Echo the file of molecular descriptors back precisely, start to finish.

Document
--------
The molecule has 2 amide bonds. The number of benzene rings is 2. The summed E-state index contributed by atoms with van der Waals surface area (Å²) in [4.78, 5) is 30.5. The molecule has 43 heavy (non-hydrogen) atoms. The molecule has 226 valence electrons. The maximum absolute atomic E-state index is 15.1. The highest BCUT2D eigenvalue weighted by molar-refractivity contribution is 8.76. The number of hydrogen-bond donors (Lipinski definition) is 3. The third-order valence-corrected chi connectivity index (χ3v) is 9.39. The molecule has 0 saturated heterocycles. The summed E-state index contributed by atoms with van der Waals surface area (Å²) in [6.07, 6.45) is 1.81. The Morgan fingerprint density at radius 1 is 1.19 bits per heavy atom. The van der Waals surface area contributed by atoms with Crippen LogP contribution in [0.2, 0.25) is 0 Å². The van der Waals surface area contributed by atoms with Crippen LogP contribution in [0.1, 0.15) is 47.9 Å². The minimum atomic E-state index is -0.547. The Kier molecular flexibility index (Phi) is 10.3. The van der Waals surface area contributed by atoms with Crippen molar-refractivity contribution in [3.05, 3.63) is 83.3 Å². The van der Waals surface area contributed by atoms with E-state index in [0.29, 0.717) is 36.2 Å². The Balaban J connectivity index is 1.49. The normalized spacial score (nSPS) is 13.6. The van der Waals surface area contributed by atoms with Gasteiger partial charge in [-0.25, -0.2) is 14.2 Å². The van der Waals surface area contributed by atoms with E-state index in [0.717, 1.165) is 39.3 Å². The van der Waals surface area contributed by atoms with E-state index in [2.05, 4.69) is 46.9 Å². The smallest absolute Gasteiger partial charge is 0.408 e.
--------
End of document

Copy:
The molecule has 2 amide bonds. The number of benzene rings is 2. The summed E-state index contributed by atoms with van der Waals surface area (Å²) in [4.78, 5) is 30.5. The molecule has 43 heavy (non-hydrogen) atoms. The molecule has 226 valence electrons. The maximum absolute atomic E-state index is 15.1. The highest BCUT2D eigenvalue weighted by molar-refractivity contribution is 8.76. The number of hydrogen-bond donors (Lipinski definition) is 3. The third-order valence-corrected chi connectivity index (χ3v) is 9.39. The molecule has 0 saturated heterocycles. The summed E-state index contributed by atoms with van der Waals surface area (Å²) in [6.07, 6.45) is 1.81. The Morgan fingerprint density at radius 1 is 1.19 bits per heavy atom. The van der Waals surface area contributed by atoms with Crippen LogP contribution in [0.2, 0.25) is 0 Å². The van der Waals surface area contributed by atoms with Crippen LogP contribution in [0.1, 0.15) is 47.9 Å². The minimum atomic E-state index is -0.547. The Kier molecular flexibility index (Phi) is 10.3. The van der Waals surface area contributed by atoms with Crippen molar-refractivity contribution in [3.05, 3.63) is 83.3 Å². The van der Waals surface area contributed by atoms with E-state index in [0.29, 0.717) is 36.2 Å². The Balaban J connectivity index is 1.49. The normalized spacial score (nSPS) is 13.6. The van der Waals surface area contributed by atoms with Gasteiger partial charge in [-0.25, -0.2) is 14.2 Å². The van der Waals surface area contributed by atoms with E-state index in [0.717, 1.165) is 39.3 Å². The van der Waals surface area contributed by atoms with E-state index in [2.05, 4.69) is 46.9 Å². The smallest absolute Gasteiger partial charge is 0.408 e.